Thursday, July 16, 2015

Saturday, July 11, 2015

Visibility: 10+ miles
Wind: light and variable
Altitudes: 8,000 msl (10,000 msl down near Frasier Park)
Time Aloft: 5.5 hours
Max Lift: 10+ kts
Temperature: 80's
Comment: Beautiful day marked by clouds
Tow pilot: Peter & Alex & Harold & Jim

It turned out to be a busy day for demo flights. As Julie mentioned below, the only 2-33 flying was flying every hour until I left at 6:30 pm.

First up was Rick Eason who likes to train early in the cool air. Dan Gudgel had asked me to get to Avenal earlier than I would have otherwise because by last evening at 10:00 pm, no one had volunteered to tow. That's pretty disappointing because we have a fairly long list of pilots who have been checked out in the tow plane and one would have thought someone might have offered to tow. So I got there early and by that time Peter Mersino had also arrived and mentioned that he had signed up to tow last evening at about 10:30 pm.

Jim Rickey just ahead of me entering the Avenal Dip leading to I-5.

Coming up over the Kettleman Hills a welcome sight showing the beginnings of multiple cloud streets.

Dan Gudgel at the golf cart driven by Jim Rickey while Rick Eason walks the wing.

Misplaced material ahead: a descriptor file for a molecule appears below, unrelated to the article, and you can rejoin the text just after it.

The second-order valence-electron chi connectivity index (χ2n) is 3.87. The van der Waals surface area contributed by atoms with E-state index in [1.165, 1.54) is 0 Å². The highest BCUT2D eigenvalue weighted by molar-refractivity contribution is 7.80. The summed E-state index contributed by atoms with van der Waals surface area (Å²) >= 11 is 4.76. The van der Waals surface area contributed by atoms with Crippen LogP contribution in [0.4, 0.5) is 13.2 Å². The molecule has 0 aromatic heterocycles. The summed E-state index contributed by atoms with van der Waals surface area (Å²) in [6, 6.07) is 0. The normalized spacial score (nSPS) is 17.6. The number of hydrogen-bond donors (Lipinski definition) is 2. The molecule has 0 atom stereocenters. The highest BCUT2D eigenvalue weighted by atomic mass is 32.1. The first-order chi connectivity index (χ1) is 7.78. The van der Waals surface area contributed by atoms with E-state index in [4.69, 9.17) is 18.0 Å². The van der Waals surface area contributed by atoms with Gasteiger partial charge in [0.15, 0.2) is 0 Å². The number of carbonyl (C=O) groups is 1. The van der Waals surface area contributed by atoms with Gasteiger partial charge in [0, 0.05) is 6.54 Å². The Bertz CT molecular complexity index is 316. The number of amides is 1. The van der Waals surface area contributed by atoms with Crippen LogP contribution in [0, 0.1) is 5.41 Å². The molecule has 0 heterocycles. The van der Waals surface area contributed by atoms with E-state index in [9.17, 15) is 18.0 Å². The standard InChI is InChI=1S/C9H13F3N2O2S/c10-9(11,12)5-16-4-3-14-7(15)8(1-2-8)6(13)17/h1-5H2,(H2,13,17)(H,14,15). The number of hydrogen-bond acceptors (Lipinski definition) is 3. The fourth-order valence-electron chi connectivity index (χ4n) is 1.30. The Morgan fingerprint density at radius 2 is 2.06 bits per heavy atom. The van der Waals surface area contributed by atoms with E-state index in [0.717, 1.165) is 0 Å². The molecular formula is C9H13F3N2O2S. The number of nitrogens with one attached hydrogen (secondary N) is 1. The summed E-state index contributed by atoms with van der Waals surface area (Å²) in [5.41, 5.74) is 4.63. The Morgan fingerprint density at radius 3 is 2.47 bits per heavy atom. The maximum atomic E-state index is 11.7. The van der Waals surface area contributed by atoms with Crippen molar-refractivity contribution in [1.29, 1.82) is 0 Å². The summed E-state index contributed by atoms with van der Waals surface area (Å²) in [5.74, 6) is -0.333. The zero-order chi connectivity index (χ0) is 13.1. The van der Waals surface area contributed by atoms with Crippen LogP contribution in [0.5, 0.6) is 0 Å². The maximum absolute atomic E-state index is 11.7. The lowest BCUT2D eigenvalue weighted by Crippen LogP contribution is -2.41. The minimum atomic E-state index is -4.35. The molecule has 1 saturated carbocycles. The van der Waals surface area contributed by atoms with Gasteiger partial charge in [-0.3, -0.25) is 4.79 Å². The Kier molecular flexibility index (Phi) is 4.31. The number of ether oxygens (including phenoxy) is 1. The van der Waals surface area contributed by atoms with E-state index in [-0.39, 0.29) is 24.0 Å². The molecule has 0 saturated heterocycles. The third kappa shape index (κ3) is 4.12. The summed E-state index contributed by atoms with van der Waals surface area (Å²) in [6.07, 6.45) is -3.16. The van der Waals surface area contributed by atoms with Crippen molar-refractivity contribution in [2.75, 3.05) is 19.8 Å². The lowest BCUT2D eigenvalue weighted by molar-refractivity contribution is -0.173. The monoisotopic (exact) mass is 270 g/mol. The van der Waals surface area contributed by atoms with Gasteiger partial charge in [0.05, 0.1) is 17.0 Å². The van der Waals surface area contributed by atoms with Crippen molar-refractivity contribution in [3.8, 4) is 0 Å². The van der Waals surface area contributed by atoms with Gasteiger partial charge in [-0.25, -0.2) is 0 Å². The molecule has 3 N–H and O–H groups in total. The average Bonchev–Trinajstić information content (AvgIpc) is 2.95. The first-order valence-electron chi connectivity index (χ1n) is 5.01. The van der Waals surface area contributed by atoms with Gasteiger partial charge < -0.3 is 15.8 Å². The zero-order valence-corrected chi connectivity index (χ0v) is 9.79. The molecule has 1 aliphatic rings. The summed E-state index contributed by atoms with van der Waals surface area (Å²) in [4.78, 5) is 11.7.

Rick Eason waiting for Dan to get belted in for his first launch of the day.

Off they go and then Dan had Rick do several launches solo just to the IP.
Meanwhile the good guys worked on the Big Bird adding interior panels and outside panels in hops the glider would be available sometime before December.

Karl Kunz and Martin Caskey work on a panel under the nose cone of Big Bird.

Here's a rundown on the new people who came out for a demo flight. Alex was flying with Scott while Scott's dad, Robb waited patiently. Alex must have done three or more flights with Scott. In fact, all afternoon, Alex and I traded off, I'd tow for his demo flights and he'd tow for mine.

Robb watching while Alex helps Scott get settled in.

They're ready, Tyler Bishop is ready to run the wing while Dad, Robb, moves to the side.

Scott had a nice series of launches trading off with Tyler and I for use of the Orange Crush.

My first two flights were training with Tyler Bishop who is trying to move forward with his training to have his license by the time school begins in the Fall. Our first flight was off tow at 3000 msl and we did a few maneuvers as well as thermaling and practiced once again simulated rope breaks. The second launch was a simulated rope break at 200 agl, and although he thought he was being helped by me during the maneuver, I was content to watch him do it alone, and he did very well. That was a good way to end the day.

Tyler watching Rick Eason depart in his Cessna 172, heading for Merced.

Tyler resting after a good series of flights ending with a very well done simulated rope break.

Steve Valentine found time to come out on his beautiful Indian motorcycle and we went up for a nice flight. He gets the rust out in the first half of the flight, then does well later on. If he came out more often he'd find himself moving rapidly towards solo.

Steve Valentine ready to launch and had good practice thermalling near the field.